By Caroline Moss

Every culture enjoys music regardless of its purpose. Whether it’s a tradition, used to sooth a child, or to tell a story, music is a part of our lives no matter where we live. Culture shapes music, and music undoubtedly influences culture. Music offers an outsider insight into unfamiliar cultures and into the lives and emotions of people they’ll never meet.

A group of women, within the Tuareg society, are revolutionizing Niger’s traditional village music. The Tuareg are a group of nomadic people living throughout the Sahara. The society is known for it’s style of traditional folk music called Tende, in which a guitar and a goatskin drum are played. Tende music is characterized by the drum, the style of playing and the events during which it is played. Tende music is often played by women and typically performed at ceremonies and festivals. It also serves as a activity for evening entertainment.

Source : Direct Relief

Connecting the world of tende music to the modern world is a woman named Fatou Seidi Ghali. In her small village of Illighadad in central Niger, Ghali secretly taught herself  to play the guitar. With her cousin, she formed the group Les Filles de IIllighadad, which translates to The Girls of Illighadad. In Niger, the guitar is typically played by men who used it to replace female vocalists when performing tende. Ghali is one of only two known female Nigerien guitarists.

With gender norms informing music throughout Niger, Ghali is breaking new ground as a leading female guitarist. Her group is not only reclaiming the importance of the Tuareg guitar, but also empowering women to innovate their traditional music and create an entirely new genre of music. Les Filles mostly performs folk songs that they grew up with and adapted to be played with the traditional tende drum and the acoustic guitar. In 2016, the duo released a six-song self-titled LP recorded by Sahel Sounds,which featured the group in their hometown to transport the once rural sounds to the world in 21st century. In 2017, the group toured Europe to celebrate their talents and inspire other women.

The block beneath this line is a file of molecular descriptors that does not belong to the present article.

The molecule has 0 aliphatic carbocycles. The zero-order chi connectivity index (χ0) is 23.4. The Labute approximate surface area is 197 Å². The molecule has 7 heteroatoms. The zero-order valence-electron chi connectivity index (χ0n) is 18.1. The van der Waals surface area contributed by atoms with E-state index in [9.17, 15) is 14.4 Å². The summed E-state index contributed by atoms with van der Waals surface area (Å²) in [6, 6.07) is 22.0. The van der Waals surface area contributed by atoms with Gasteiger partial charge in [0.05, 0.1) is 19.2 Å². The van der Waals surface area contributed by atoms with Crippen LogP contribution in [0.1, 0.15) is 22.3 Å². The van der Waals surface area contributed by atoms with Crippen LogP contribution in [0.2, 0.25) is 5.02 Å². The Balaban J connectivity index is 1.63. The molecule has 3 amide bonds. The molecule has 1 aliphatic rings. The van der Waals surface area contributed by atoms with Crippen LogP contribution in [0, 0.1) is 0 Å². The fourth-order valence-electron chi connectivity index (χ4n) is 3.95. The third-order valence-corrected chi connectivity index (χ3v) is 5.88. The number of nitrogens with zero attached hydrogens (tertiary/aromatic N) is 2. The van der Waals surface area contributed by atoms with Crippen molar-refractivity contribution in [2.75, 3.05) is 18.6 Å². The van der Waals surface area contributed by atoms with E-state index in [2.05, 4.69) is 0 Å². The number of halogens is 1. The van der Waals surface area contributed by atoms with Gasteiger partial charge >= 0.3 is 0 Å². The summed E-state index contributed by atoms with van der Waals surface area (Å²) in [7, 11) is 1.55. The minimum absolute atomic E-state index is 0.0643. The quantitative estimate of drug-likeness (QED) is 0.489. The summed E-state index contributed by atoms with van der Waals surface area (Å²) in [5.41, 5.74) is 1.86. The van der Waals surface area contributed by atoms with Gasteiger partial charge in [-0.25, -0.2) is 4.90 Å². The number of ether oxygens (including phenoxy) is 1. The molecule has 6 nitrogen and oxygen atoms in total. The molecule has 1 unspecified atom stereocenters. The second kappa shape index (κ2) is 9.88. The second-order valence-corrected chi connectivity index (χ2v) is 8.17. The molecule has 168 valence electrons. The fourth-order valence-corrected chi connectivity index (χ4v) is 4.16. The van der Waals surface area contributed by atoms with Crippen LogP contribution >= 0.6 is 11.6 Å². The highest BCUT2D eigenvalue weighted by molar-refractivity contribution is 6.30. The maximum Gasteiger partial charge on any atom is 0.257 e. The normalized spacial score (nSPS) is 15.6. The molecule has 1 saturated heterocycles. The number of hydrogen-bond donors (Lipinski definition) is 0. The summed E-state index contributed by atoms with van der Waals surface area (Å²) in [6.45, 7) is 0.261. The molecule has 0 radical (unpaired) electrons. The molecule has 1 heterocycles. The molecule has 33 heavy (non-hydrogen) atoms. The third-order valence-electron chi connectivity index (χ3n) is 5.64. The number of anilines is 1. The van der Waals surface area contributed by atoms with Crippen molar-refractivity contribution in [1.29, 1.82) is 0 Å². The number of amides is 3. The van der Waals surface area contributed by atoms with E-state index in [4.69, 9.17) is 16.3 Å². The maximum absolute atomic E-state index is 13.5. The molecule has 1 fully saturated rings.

Ghali invested her earnings in cattle for her family to show women the power of music and what it has made possible for her and her family.  Currently, Ghali might be only one of a few women guitarists in Niger, but she is helping to bring attention to her village and paving the way forward for other women.

Listen to  Les Filles de Illighadad here.



Beyond, Strange Sounds From. “Les Filles De Illighadad: Daughters of the Desert.” STRANGE SOUNDS FROM BEYOND

“Eghass Malan, by Les Filles De Illighadad.” Les Filles De Illighadad, 28 Oct. 2017

Hird, Alison. “World Music Matters – Les Filles De Illighadad Strum out a Unique Tuareg Sound.” RFI, RFI, 13 July 2017

“How Les Filles De Illighadad Is Revolutionizing Traditional Tuareg Music.” She Shreds Magazine, 4 July 2019